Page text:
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Did you know that if you’re unemployed, some employers may automatically disqualify you for available positions?

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In the summer of last year, reports surfaced that Sony Ericsson was expanding operations in Georgia and had posted a job announcement for a marketing position that explicitly stated “No Unemployed Candidates Will Be Considered At All.” Some think that this was the beginning of a new trend – excluding unemployed applicants from candidate pools.

Recently, the U.S. Equal Employment Opportunity Commission (EEOC) held a public meeting to examine the impact of only considering employed applicants for job vacancies. Regarding this meeting, EEOC Chair Jacqueline Berrien stated:

“Throughout its 45 year history, the EEOC has identified and remedied discrimination in hiring and remains committed to ensuring job applicants are treated fairly. [The] meeting gave the Commission an important opportunity to learn about the emerging practice of excluding unemployed persons from applicant pools.”

During this public meeting, several experts offered their opinions. Christine Owens, the Executive Director of the National Employment Law Project, recounted some examples of individuals who had been told they would not be referred or considered for employment once recruiters or potential employers learned they were currently not working.

There is no official data on how often unemployed job seekers are excluded from applicant pools. But according to Ms. Owens, advertisements such as those by Sony Ericsson and the experiences of unemployed job seekers seen by NELP, the practice is fairly common, and may be increasing in popularity.

Others, however, disagree with Ms. Owens. Fernan Cepero, who testified on behalf of the Society for Human Resource Management (SHRM), noted that SHRM, the U.S. Chamber of Commerce, and the Equal Employment Advisory Council are unaware of widespread recruiting practices involving blanket exclusion of unemployed candidates. He emphasized that using such a blanket exclusion would prevent organizations from accessing some of the best available knowledge, skills, and abilities in a given labor force.

During the meeting, the EEOC also heard testimony about how this practice has the potential for discrimination. Because of differences in participation and unemployment rates by gender, race and ethnicity, age, and disability status, automatically excluding unemployed applicants from candidate pools may have an adverse impact on some protected groups. For example, in some occupations, women have higher unemployment rates than men. Among individuals with a Bachelor’s Degree or higher, all racial and ethnic minorities have higher rates of unemployment than their white counterparts. Because of these differences, the use of such a blanket restriction may inadvertently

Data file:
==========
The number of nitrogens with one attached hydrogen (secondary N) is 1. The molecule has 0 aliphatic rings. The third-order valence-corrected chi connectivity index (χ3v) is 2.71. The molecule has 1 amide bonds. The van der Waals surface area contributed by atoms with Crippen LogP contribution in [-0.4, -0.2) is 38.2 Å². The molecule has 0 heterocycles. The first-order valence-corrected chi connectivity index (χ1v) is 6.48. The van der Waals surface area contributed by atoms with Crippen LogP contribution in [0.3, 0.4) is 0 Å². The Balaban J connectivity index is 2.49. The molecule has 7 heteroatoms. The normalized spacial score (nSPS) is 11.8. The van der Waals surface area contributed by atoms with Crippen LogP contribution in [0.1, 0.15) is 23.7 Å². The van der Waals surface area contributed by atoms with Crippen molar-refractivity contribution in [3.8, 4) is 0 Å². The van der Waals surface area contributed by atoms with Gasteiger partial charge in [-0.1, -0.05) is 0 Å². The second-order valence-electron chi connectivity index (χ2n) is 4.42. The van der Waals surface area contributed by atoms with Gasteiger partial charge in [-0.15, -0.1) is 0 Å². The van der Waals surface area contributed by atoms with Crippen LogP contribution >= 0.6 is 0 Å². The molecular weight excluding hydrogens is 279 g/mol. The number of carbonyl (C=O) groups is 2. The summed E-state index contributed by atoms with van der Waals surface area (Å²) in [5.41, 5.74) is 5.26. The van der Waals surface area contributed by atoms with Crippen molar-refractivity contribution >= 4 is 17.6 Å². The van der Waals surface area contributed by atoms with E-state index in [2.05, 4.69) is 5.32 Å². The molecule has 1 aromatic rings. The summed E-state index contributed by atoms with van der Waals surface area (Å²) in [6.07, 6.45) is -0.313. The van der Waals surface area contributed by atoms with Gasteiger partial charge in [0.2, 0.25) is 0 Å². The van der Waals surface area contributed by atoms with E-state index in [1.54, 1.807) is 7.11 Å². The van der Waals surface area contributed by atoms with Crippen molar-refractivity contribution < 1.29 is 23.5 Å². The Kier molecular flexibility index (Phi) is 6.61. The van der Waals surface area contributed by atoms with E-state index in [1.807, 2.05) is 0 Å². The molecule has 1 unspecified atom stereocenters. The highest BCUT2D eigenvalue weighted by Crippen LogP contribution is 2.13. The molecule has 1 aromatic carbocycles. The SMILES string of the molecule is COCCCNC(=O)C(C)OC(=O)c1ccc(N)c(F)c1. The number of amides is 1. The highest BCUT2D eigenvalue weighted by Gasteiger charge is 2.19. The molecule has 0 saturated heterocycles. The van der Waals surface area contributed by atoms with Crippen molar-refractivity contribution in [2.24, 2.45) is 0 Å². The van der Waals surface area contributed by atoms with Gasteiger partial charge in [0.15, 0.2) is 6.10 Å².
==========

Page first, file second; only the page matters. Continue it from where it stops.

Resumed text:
discriminate against these groups.

Unemployment Rates By Gender and Broad Occupational GroupUnemploymentRatesbySex


2010 Annual Unemployment Rate for Individuals with Bachelor's or Higher Degree

25 years and older


Whether or not the practice of excluding unemployed candidates from applicant pools is widespread or not, it’s certainly drawing some attention. There is already proposed legislation that would effectively ban the practice. On March 16, 2011, Representative Hank Johnson introduced The Fair Employment Act of 2011 (H.R. 1113). This Act would amend Title VII of the Civil Rights Act to include “unemployment status” as a protected characteristic. The Act would effectively make it illegal for employers to refuse to hire or hire at a lower rate of compensation based on employment status. The Fair Employment Act of 2011 is currently in the House Committee on Education and the Workforce.

There are a lot of unanswered questions about excluding unemployed applicants from candidate pools: how widespread the practice is, whether it really discriminates against protected groups, etc. But one thing is clear – this issue is going to receive quite a bit of attention in the coming months.


Stephanie R. Thomas, Ph.D., is the founder of Thomas Econometrics. She specializes in the quantitative analysis of equal employment opportunity issues and discrimination. For more information, please visit www.thomasecon.com

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